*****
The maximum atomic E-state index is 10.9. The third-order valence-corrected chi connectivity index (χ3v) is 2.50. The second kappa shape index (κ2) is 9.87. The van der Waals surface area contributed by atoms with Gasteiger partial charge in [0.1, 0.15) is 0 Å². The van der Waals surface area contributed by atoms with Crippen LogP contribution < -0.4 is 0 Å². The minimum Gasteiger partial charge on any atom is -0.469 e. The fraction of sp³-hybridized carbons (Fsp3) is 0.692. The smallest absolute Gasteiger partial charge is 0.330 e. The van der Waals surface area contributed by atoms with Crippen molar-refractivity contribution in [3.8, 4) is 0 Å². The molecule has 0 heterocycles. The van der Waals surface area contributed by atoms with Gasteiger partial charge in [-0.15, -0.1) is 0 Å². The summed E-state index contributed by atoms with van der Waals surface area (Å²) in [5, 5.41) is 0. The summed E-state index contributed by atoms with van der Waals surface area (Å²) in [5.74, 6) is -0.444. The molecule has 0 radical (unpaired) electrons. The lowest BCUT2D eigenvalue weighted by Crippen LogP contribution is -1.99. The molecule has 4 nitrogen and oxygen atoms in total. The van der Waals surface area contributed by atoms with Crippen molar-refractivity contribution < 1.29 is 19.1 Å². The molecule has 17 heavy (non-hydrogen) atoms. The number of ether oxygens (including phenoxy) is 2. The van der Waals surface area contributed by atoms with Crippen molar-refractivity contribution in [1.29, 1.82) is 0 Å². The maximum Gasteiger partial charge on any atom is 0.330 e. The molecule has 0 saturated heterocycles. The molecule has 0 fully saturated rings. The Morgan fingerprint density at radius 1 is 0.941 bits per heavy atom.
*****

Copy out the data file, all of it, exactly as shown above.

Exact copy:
The maximum atomic E-state index is 10.9. The third-order valence-corrected chi connectivity index (χ3v) is 2.50. The second kappa shape index (κ2) is 9.87. The van der Waals surface area contributed by atoms with Gasteiger partial charge in [0.1, 0.15) is 0 Å². The van der Waals surface area contributed by atoms with Crippen LogP contribution < -0.4 is 0 Å². The minimum Gasteiger partial charge on any atom is -0.469 e. The fraction of sp³-hybridized carbons (Fsp3) is 0.692. The smallest absolute Gasteiger partial charge is 0.330 e. The van der Waals surface area contributed by atoms with Crippen molar-refractivity contribution in [3.8, 4) is 0 Å². The molecule has 0 heterocycles. The van der Waals surface area contributed by atoms with Gasteiger partial charge in [-0.15, -0.1) is 0 Å². The summed E-state index contributed by atoms with van der Waals surface area (Å²) in [5, 5.41) is 0. The summed E-state index contributed by atoms with van der Waals surface area (Å²) in [5.74, 6) is -0.444. The molecule has 0 radical (unpaired) electrons. The lowest BCUT2D eigenvalue weighted by Crippen LogP contribution is -1.99. The molecule has 4 nitrogen and oxygen atoms in total. The van der Waals surface area contributed by atoms with Crippen molar-refractivity contribution < 1.29 is 19.1 Å². The molecule has 17 heavy (non-hydrogen) atoms. The number of ether oxygens (including phenoxy) is 2. The van der Waals surface area contributed by atoms with Crippen molar-refractivity contribution in [1.29, 1.82) is 0 Å². The maximum Gasteiger partial charge on any atom is 0.330 e. The molecule has 0 saturated heterocycles. The molecule has 0 fully saturated rings. The Morgan fingerprint density at radius 1 is 0.941 bits per heavy atom.